Back to the central question, what he now begins to call the "main transcendental question". Since we know that synthetic a priori knowledge is possible in mathematics (setting aside objections for now) and physics, he is going to deal with those first before proceeding on to metaphysics. Thus he breaks down the question like this:

1. How is pure mathematics possible?
2. How is pure natural science possible?
3. How is metaphysics in general possible?
4. How is metaphysics as science possible?

But what exactly is "pure natural science"? If we read this in line with everything that's gone before, it must be the a priori component of physics, roughly corresponding with fundamental mathematical physics as opposed to experimental physics.

But I am still a bit confused about this. Is pure natural science to be identified with immanent metaphysics, i.e., the metaphysics of experience, or is that the legitimate separate discipline of metaphysics? Where does physics end and metaphysics begin? Is that the wrong question? Looking ahead to the section itself, he says the following:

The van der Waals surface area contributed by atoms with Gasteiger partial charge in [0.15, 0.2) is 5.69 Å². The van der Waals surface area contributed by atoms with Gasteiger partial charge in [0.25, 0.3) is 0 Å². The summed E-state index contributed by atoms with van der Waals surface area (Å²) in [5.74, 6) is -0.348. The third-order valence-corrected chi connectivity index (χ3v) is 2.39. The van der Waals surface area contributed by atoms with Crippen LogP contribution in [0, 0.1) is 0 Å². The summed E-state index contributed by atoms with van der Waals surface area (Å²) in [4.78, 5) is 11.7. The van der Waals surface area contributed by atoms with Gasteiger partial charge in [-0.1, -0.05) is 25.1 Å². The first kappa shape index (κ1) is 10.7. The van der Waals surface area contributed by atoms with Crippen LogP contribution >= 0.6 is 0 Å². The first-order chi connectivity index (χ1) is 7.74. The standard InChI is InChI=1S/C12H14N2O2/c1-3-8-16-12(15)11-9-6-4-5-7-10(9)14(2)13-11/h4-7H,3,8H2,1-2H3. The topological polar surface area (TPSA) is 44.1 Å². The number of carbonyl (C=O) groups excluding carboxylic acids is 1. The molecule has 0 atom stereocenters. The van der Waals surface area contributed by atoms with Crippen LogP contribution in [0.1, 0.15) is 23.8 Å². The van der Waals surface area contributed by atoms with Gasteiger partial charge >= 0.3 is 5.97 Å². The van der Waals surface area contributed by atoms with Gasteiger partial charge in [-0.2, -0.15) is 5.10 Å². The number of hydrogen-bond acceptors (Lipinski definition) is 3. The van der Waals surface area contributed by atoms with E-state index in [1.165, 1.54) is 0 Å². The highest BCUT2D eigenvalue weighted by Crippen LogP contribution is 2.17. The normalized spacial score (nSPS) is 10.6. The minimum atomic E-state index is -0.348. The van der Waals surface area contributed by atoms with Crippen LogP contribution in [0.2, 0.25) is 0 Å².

pure natural science, which, a priori and with all of the necessity required for apodictic propositions, propounds laws to which nature is subject.

Perhaps we should remember that the rift between physics and philosophy was not then so wide as it is now, and the thought that physicists were engaging in metaphysics as part of their work was not unusual.

Next, things get tricky.